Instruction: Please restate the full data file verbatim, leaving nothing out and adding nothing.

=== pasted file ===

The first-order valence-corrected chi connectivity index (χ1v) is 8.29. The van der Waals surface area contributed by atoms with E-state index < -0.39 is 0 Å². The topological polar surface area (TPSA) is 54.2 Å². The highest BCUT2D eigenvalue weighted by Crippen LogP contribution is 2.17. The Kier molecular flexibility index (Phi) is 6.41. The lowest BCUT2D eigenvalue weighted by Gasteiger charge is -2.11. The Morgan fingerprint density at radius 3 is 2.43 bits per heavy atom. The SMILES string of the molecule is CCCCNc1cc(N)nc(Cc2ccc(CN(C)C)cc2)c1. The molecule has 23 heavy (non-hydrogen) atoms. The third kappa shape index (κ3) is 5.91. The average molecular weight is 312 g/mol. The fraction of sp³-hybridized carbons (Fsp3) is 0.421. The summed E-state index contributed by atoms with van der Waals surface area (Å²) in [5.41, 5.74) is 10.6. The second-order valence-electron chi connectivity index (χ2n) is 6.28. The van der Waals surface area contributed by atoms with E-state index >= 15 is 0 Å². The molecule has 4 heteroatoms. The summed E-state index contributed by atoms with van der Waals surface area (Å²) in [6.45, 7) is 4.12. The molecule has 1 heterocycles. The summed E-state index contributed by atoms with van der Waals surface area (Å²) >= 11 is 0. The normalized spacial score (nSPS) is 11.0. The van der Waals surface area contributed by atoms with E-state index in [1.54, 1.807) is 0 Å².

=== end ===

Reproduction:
The first-order valence-corrected chi connectivity index (χ1v) is 8.29. The van der Waals surface area contributed by atoms with E-state index < -0.39 is 0 Å². The topological polar surface area (TPSA) is 54.2 Å². The highest BCUT2D eigenvalue weighted by Crippen LogP contribution is 2.17. The Kier molecular flexibility index (Phi) is 6.41. The lowest BCUT2D eigenvalue weighted by Gasteiger charge is -2.11. The Morgan fingerprint density at radius 3 is 2.43 bits per heavy atom. The SMILES string of the molecule is CCCCNc1cc(N)nc(Cc2ccc(CN(C)C)cc2)c1. The molecule has 23 heavy (non-hydrogen) atoms. The third kappa shape index (κ3) is 5.91. The average molecular weight is 312 g/mol. The fraction of sp³-hybridized carbons (Fsp3) is 0.421. The summed E-state index contributed by atoms with van der Waals surface area (Å²) in [5.41, 5.74) is 10.6. The second-order valence-electron chi connectivity index (χ2n) is 6.28. The van der Waals surface area contributed by atoms with E-state index >= 15 is 0 Å². The molecule has 4 heteroatoms. The summed E-state index contributed by atoms with van der Waals surface area (Å²) in [6.45, 7) is 4.12. The molecule has 1 heterocycles. The summed E-state index contributed by atoms with van der Waals surface area (Å²) >= 11 is 0. The normalized spacial score (nSPS) is 11.0. The van der Waals surface area contributed by atoms with E-state index in [1.54, 1.807) is 0 Å².